I am nearly done with the "atomic" version of 17, which will be a "17.0.1pre" and then landed on 17ESR for our consumers with stable 17.0.1. There are some interesting things I discovered along the way, including yet another episode of "Optimizing for the Mysterious G5" (see our other exciting episodes of PowerPC 970 black magic). Let's savour the tasty tidbits:
- To recap: Atomic operations help to insure that multiple threads remain synchronized and don't step on each other, especially when multiple cores or CPUs are involved. This concept was about replacing Mozilla NSPR's built-in atomic operations which use GNU pthread_mutex_* and are therefore slow on OS X with the OS X built-in atomics where possible, and a custom "atomic set" I wrote myself that 10.4 doesn't possess, and then looking at using the built-in gcc intrinsics for 18+ when we move to gcc 4.6.3.
This only affects atomic operations -- mutexes where the browser actually locks a value for synchronization are still going through the (Apple even admits is slow) OS X implementation of pthread_mutex_*().
- OS X atomics are actually faster than gcc atomic intrinsics, so even after we switch compilers we probably still want to use this patch. The reason is that the OS X atomics self-optimize, which you can see better illustrated in this earlier version of osfmk's atomic.s. For the atomics to work correctly on multiprocessor Power Macs, there have to be memory and instruction barriers set up so that the processor doesn't inadvertently reorder instructions or memory access in such a way that we get the wrong value out at the end. A write barrier ensures that the atomic's read instruction executes only after all previous writes are complete, and a read barrier ensures everything after the atomic's store instruction executes only sees the value it stored and not stale data. These barriers are expensive because they interfere with processor optimization and may flush pipelines and caches, and are unnecessary on a uniprocessor Mac, so the operating system actually patches the unnecessary sync instructions to no-ops on single processor Power Macs (see also Amit Singh's holy word in OS X Internals, page 400). The gcc atomic intrinsics don't do this (arguably, they can't), so they are slower than they should be on uniprocessor Power Macs, which is the majority of our user base.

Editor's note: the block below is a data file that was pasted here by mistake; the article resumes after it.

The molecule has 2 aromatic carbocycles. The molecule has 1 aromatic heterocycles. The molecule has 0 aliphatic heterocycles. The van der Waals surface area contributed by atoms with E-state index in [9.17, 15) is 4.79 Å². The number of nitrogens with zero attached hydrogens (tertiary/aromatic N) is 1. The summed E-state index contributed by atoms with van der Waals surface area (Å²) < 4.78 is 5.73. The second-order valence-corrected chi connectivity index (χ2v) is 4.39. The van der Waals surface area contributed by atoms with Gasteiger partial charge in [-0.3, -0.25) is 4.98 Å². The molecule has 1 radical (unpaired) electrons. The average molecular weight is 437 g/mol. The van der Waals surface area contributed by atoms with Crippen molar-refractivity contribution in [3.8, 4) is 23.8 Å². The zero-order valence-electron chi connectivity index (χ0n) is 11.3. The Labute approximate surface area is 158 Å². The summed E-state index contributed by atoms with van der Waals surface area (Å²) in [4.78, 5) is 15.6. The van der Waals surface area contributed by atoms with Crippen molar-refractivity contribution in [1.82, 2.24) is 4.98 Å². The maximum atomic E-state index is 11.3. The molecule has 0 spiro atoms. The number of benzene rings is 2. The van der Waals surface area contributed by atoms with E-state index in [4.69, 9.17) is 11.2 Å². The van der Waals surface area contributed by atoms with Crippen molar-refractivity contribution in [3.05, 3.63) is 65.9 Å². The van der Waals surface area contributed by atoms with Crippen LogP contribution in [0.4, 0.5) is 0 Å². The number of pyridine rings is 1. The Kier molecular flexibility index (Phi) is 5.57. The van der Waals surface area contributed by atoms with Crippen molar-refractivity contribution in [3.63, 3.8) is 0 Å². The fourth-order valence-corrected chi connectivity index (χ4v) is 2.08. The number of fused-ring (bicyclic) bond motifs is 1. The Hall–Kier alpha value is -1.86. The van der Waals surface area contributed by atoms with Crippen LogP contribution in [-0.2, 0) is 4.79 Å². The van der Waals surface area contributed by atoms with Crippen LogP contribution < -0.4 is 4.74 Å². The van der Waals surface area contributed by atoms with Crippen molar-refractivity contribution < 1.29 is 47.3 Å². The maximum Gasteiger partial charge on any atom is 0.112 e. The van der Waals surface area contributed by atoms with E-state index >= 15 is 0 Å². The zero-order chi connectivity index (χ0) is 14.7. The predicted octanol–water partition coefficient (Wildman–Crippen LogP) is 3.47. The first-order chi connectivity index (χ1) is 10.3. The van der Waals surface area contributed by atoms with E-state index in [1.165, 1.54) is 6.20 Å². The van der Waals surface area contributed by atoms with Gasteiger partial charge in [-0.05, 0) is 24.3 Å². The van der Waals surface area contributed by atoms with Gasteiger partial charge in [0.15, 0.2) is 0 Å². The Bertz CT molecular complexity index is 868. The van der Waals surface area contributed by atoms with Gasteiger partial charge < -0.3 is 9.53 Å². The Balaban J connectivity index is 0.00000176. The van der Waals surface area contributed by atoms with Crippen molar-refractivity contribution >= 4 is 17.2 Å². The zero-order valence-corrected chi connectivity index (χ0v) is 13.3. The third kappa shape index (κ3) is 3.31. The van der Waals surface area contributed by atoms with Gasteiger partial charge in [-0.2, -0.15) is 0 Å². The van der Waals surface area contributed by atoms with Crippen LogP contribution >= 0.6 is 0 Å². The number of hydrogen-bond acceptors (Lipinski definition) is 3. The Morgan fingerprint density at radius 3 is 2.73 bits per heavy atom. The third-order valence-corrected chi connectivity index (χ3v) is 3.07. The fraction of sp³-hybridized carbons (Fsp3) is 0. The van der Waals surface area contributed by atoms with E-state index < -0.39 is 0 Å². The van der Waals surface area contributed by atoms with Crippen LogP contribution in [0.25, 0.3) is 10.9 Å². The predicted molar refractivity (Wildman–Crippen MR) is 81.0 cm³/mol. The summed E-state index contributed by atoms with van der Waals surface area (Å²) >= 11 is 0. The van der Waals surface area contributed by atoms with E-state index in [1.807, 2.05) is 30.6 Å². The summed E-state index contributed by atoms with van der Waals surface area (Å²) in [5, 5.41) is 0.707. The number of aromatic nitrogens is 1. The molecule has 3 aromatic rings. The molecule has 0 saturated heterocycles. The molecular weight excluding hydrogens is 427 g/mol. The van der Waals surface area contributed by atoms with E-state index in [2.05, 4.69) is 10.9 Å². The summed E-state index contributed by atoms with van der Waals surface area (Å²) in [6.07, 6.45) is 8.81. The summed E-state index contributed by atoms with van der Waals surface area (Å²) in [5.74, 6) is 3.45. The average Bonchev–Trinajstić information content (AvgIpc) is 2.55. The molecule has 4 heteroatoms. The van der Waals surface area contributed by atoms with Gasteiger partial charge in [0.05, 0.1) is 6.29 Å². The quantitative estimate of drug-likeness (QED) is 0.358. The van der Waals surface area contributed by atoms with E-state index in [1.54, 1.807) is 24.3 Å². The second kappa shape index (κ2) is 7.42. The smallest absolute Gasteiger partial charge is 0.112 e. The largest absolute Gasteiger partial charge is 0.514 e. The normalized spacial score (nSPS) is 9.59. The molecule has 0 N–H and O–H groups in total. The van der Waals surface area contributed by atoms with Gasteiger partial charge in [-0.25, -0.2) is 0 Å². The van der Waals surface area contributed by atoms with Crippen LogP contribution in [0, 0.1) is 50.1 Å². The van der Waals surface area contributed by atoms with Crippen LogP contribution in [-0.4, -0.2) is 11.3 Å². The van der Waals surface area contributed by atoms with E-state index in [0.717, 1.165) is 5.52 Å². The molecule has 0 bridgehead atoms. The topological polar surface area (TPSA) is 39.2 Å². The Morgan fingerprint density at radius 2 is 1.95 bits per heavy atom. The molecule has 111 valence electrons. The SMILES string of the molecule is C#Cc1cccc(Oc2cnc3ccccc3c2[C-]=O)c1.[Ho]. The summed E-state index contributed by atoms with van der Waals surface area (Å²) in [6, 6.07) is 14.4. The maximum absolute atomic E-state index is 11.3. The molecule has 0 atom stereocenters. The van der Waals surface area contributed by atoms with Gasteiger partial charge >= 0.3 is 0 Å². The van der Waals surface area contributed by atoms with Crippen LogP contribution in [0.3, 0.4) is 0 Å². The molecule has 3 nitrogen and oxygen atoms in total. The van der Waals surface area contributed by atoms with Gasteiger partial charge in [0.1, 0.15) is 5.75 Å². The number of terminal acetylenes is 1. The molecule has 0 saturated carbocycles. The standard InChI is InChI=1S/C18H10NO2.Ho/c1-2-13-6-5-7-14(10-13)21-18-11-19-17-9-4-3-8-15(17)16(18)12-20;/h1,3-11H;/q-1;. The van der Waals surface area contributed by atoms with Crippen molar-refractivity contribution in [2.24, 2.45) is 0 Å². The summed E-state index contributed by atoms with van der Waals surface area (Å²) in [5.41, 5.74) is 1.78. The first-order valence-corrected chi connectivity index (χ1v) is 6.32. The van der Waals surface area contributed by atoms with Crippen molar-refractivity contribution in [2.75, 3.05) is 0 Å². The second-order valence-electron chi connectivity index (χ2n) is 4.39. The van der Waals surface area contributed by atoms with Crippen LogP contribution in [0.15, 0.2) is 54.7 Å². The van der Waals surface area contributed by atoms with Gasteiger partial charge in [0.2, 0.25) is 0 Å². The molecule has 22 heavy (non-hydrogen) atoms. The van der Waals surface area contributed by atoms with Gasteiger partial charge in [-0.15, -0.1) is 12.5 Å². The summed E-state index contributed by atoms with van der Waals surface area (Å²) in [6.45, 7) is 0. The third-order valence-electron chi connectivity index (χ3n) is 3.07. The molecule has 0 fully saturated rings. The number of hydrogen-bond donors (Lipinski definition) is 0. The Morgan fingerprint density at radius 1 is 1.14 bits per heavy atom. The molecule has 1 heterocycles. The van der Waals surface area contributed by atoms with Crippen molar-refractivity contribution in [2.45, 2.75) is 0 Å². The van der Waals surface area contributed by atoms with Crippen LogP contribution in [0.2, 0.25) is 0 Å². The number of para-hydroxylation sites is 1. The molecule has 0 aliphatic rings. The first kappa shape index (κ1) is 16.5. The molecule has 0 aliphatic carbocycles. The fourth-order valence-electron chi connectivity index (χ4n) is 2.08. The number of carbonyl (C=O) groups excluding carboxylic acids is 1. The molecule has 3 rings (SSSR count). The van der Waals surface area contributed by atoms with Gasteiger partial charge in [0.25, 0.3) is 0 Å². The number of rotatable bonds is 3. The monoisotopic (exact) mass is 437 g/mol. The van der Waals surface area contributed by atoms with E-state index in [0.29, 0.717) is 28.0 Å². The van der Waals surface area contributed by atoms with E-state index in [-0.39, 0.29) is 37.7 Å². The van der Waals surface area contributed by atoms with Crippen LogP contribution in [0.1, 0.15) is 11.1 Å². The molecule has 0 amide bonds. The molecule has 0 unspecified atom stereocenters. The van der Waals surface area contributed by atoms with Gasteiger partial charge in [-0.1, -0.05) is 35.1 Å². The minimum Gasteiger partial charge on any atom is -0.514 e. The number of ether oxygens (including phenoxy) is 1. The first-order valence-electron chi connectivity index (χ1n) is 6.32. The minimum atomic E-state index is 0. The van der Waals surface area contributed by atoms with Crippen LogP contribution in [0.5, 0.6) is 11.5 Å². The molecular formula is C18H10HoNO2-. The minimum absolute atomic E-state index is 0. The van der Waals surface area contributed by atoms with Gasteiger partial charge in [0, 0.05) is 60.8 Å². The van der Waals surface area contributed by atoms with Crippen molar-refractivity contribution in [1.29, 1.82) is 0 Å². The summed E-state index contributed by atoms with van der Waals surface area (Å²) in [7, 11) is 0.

Unfortunately, our own routine right now can't easily patch itself for the uniprocessor case, so we need to pick barrier instructions that are as low-impact as possible:
- The prototype instruction is sync, which forces the CPU to wait until all the previous instructions have executed before running another one and locks all processors together so that everything is in a predictable state. This covers all reads and writes necessarily. However, in doing so, it will grind everything on every core to a halt until execution is finished. This is a pipeline killer and we want to avoid it.
- eieio is mostly for ordering memory mapped I/O, but our main interest is that it prevents load-store combining and ensures memory access is coherent, including across processors. However, eieio really is only ordering stores in practice, so it is not sufficient as a read or read/write barrier on its own. It does, however, suffice as a write barrier.
- Alternatively, we could execute an isync, which is like sync in that it forces the CPU to wait until all instructions are completed. However, it also drops all prefetched instructions as well. This also only affects the current processor, so it is only sufficient as a read barrier.
- Finally, there is lwsync, the "lightweight sync," which forces the core to synchronize to cache and orders most memory access so that reads after the barrier are coherent and all writes complete before it. The case it does not reorder is a read to a different address than the write. This is invariably the case we don't care about, but it means that it is really only a write barrier in practice.
- sync is by far the worst, and even more painful on G5.
- eieio is unsuitable by itself. We'd need to pair it with another sync instruction, and it is also slow on G5 (see below).
- lwsync is faster than isync on G5 and most "big POWER" CPUs, and is faster than eieio also (see comment at bottom of source).
- lwsync becomes a sync on G3, G4, E500, PA6T and others. Ouch! And some earlier PowerPC CPUs don't even implement it! (For example, it's not in the 601 or 603.)
I should note that the browser works just fine with no or incomplete barriers, but this might be pushing our luck on G5, so I think we'll just stay safe. We're already a lot faster.